Tuesday, April 24, 2012
This Isn’t Difficult To Understand: Delaying Rail’s Construction Would Cost More than Building Now, Then Tearing Down Later in Unlikely Lawsuit Loss
Count the green shirts: Every wearer is an employed rail worker.
Construction work on Honolulu rail began yesterday, and you can almost hear the howls of protest above the sounds of the boring work on the first support column’s shaft (above photo). Opponents clamor that it’s foolhardy to start work if there’s even a slight chance a federal lawsuit will succeed in killing the project.
City officials said last month that delaying construction for the lawsuit’s conclusion or even until the FTA issues a Full Funding Grant Agreement would cost more than building the structures now and tearing them down later.
“Prove it!” was the response of some, including more than a few who feigned incredulity – as if nothing could be more preposterous than to start building now and destroy what was built later.
The proof arrived yesterday in a letter (posted at Civil Beat) from the Honolulu Authority for Rapid Transportation (HART) to the City Council’s chair. Assuming a January 31, 2013 termination date, HART said building the structures over the next nine months would cost $114 million. Tearing them down would add another $5 million, so the total build-now/tear-down-later cost would be $119 million. The letter continues:
“By contrast, assuming that construction is delayed until January 31, 2013 and project construction then proceeds, the additional cost to the project that would be incurred as a result of delaying the planned construction work is about $313 million. The latter figure is based upon an analysis of estimated costs of delay claims of approximately $22 million, plus $114 million for the delayed construction, as well as $109 million for an escalation of construction cost, and an additional 11 months to complete the project with staff costs of approximately $68 million.”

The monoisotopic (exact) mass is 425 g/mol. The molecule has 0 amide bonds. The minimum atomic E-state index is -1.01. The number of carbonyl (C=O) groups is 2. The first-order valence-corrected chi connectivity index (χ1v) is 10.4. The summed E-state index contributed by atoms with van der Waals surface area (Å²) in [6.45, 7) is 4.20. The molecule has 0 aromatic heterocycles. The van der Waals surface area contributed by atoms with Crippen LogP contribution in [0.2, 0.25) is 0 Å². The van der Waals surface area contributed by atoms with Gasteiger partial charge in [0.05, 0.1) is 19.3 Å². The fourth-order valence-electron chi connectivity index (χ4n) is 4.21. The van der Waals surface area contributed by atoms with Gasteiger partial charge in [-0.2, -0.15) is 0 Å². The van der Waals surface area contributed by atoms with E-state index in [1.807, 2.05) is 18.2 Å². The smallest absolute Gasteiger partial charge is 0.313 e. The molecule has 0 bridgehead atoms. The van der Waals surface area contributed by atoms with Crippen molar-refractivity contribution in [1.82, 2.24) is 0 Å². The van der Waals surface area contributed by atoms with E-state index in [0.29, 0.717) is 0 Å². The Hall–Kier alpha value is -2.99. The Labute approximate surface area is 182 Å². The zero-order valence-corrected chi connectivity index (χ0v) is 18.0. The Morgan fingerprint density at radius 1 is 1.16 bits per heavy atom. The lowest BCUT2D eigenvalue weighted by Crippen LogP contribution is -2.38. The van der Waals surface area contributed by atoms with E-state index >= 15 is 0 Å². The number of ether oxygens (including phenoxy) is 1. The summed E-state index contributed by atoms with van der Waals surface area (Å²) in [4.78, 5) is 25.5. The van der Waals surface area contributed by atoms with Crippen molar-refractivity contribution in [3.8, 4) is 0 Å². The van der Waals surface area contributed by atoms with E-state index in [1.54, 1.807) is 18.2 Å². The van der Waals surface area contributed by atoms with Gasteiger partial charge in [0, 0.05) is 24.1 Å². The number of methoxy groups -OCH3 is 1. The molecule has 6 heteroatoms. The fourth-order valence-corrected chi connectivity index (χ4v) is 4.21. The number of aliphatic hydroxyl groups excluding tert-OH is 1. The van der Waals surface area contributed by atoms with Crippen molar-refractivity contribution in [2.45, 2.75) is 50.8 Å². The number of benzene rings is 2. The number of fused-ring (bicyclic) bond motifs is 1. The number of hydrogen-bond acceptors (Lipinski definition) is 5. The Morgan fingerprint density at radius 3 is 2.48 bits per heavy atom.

Waiting to build would cost the project $194 million more than starting now, then tearing down later in the unlikely event of a complete project kill.
The reaction of some rail skeptics to this simple economics lesson reminded us of how the media reacted over 40 years ago to news about the Battle for Ben Tre during the Tet Offensive in South Vietnam.
“We had to destroy Ben Tre in order to save it,” an American officer blurted during a briefing about the battle to retake the provincial town in the Mekong Delta. The sentence stuck as a short-hand description of the futility that was the Vietnam War.
HART isn't caught in the fog of war. It has every reason to believe it will survive the lawsuit, obtain the Full Funding Grant Agreement and build the 20-mile line on time and on budget. HART’s defense of its decision to begin construction now is strong and sturdy enough to withstand the howls of protest that inevitably will continue.